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I encountered the phrase "fusing features" several times in the literature. I am providing an excerpt from a research paper to provide context for usage of the word fusion.

The reason is that the signals measured by multiple sensors are disordered and correlated with multiple sources. Those methods that are proposed with an attempt to use multiple data sources are called data fusion techniques. Upon the position where the fusion operation is conducted, there are three general approaches: signal-level fusion, feature-level fusion, and decision-level fusion.

I am guessing that "fusing features" refers to an act of combining several features, from different domains, and then generating new features that serves the purpose of fusing.

If yes, the word "fusion" here refers to its common English usage

The process or result of joining two or more things together to form a single entity.

That is,we need to combine multiple features in any manner and then coming up with new features that are good enough to perform our AI task.

Or does it have any formal definition and requirements based on the input or output features? Is there any formal definition for fusion operator?

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  • $\begingroup$ I could not read the paper since it is not public, if you hand a copy I will answer, I am pretty sure what they mean, but I would have to take a look at the paper $\endgroup$
    – JVGD
    Jul 28 '21 at 10:53
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    $\begingroup$ @JVGD Can you access now? $\endgroup$
    – hanugm
    Jul 28 '21 at 11:08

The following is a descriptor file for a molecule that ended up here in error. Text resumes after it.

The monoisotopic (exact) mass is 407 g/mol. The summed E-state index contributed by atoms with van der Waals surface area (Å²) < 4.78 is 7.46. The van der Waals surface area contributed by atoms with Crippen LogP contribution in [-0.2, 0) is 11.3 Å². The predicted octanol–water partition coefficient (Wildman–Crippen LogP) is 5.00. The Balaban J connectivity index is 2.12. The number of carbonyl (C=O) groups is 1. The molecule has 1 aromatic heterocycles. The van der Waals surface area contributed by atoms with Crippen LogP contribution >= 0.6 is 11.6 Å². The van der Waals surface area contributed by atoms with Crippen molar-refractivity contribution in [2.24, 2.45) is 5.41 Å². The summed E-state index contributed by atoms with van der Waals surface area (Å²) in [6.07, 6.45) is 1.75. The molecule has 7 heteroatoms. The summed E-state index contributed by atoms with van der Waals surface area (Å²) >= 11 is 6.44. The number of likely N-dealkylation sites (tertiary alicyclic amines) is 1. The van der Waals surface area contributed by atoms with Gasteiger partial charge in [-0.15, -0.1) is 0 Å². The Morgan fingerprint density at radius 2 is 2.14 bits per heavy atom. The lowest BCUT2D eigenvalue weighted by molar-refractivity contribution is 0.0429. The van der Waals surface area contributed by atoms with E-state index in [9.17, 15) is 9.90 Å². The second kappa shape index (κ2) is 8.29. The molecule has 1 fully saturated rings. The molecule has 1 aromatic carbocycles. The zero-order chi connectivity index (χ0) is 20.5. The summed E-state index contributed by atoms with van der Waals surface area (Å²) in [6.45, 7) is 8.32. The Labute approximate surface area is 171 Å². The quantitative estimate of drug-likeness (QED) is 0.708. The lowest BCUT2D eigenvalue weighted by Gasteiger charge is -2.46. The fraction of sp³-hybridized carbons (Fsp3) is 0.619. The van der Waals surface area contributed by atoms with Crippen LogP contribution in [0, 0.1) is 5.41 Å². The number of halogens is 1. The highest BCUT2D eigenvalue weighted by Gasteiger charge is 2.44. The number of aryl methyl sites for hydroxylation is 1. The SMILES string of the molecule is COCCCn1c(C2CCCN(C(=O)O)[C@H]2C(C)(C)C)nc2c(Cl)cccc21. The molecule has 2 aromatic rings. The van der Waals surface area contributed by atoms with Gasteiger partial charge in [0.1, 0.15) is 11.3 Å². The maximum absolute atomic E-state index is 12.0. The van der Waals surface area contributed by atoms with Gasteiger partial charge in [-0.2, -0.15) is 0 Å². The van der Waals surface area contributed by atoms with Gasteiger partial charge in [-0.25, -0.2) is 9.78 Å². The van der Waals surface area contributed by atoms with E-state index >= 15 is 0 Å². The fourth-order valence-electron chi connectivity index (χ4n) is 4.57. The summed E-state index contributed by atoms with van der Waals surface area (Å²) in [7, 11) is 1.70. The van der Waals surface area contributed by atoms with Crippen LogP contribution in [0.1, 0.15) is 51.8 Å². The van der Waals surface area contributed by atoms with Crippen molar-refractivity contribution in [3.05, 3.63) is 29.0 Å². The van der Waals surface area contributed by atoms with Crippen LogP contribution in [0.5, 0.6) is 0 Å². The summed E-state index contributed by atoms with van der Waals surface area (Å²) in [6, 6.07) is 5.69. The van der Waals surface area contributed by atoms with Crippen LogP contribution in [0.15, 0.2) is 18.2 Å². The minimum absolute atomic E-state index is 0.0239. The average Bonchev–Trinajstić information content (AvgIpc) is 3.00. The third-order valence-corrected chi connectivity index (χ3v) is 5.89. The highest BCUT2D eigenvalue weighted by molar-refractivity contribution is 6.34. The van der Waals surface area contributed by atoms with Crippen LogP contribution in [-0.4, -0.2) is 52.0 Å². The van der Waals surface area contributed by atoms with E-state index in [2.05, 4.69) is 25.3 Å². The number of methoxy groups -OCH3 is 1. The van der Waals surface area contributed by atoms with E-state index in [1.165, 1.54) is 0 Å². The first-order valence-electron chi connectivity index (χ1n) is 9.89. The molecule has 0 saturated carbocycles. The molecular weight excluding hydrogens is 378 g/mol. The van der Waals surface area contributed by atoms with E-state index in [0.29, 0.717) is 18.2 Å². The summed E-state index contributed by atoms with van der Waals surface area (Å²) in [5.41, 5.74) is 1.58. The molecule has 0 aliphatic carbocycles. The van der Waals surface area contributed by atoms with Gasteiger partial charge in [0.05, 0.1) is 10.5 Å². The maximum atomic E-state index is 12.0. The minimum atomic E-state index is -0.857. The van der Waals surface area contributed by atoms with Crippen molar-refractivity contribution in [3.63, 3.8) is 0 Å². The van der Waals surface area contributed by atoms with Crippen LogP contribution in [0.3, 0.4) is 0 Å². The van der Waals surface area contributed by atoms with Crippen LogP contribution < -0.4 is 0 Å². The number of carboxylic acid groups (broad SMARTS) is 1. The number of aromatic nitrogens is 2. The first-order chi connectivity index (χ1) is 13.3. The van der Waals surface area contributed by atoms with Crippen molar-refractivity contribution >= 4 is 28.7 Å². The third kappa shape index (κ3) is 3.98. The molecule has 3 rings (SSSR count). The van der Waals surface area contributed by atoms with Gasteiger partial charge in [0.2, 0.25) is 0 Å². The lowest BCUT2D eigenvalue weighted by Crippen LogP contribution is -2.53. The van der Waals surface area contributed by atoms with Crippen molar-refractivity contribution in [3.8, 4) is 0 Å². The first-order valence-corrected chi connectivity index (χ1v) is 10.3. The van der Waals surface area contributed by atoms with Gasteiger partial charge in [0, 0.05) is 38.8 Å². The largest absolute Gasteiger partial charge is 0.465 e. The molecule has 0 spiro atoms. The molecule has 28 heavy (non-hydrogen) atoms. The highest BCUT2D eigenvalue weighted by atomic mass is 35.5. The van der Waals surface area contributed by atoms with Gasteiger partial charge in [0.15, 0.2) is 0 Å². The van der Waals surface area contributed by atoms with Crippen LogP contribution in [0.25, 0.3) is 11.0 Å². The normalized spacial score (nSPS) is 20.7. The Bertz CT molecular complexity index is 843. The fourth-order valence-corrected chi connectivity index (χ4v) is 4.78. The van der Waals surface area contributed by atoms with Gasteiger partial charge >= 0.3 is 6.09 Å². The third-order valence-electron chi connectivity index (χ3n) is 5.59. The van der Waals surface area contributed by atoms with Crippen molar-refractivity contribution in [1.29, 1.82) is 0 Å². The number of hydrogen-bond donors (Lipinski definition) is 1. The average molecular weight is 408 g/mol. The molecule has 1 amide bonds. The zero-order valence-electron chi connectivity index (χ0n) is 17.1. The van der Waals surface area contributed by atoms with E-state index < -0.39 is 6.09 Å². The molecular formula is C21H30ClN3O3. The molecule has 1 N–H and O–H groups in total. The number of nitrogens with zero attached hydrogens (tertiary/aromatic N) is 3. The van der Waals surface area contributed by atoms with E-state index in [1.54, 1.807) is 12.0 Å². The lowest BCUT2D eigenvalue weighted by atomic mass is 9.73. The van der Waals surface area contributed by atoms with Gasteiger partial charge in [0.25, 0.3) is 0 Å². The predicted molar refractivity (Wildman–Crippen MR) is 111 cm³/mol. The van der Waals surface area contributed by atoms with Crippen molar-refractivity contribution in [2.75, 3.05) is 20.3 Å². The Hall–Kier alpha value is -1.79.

• $\begingroup$ Yes @hanugm I finally could! $\endgroup$
    – JVGD
    Jul 29 '21 at 7:21
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With this link I could read the paper. Thanks.

So there is this discipline called sensor fusion. It is very sounded in the field of Autonomous Vehicles where in order to take one decision (whether to break or not) you have to take into account information for multiple sources: car mounted cameras, LIDAR, ultrasound, radar...

So the term "fusion" refers to the operation of aggregating the information from multiple sources (that has its problems as the paper says: the signals measured by multiple sensors are disordered and correlated with multiple sources). In order to perform this fusion or aggregation you can aggregate the information in different levels of the processing pipeline: close to raw data (signal fusion), close to high level information (decision fusion) or something in the middle (feature fusion).

Normally when you have a signal (image, radar, electromagenic...) you proces it somehow (normally using filters). The output of those filters is a feature map (in case of 2D images) or feature vectors (in case of 1D signals). Usually when you have those signals processed you use a decision module to extract high level information (a classification head, a SVM, a regressor...).

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Basically you can aggregate information at those 3 levels. The authors refer as feature fusion as to aggregate information in the middle step. You do not have raw data, but you do not have refined data either. They do so expecting they remove the noisy part of the signals (filters) or the non relevant parts (PCA) but without removing the nuances lost when using the decision modules.

The name "feature fusion" comes from the deep learning terminology in which when you have a signal and you process it somehow the output of it is a feature. When reading a paper on image detection / classification you would see "feature maps" but when reading a paper on sensor or audio you would read "feature vector" hence then name

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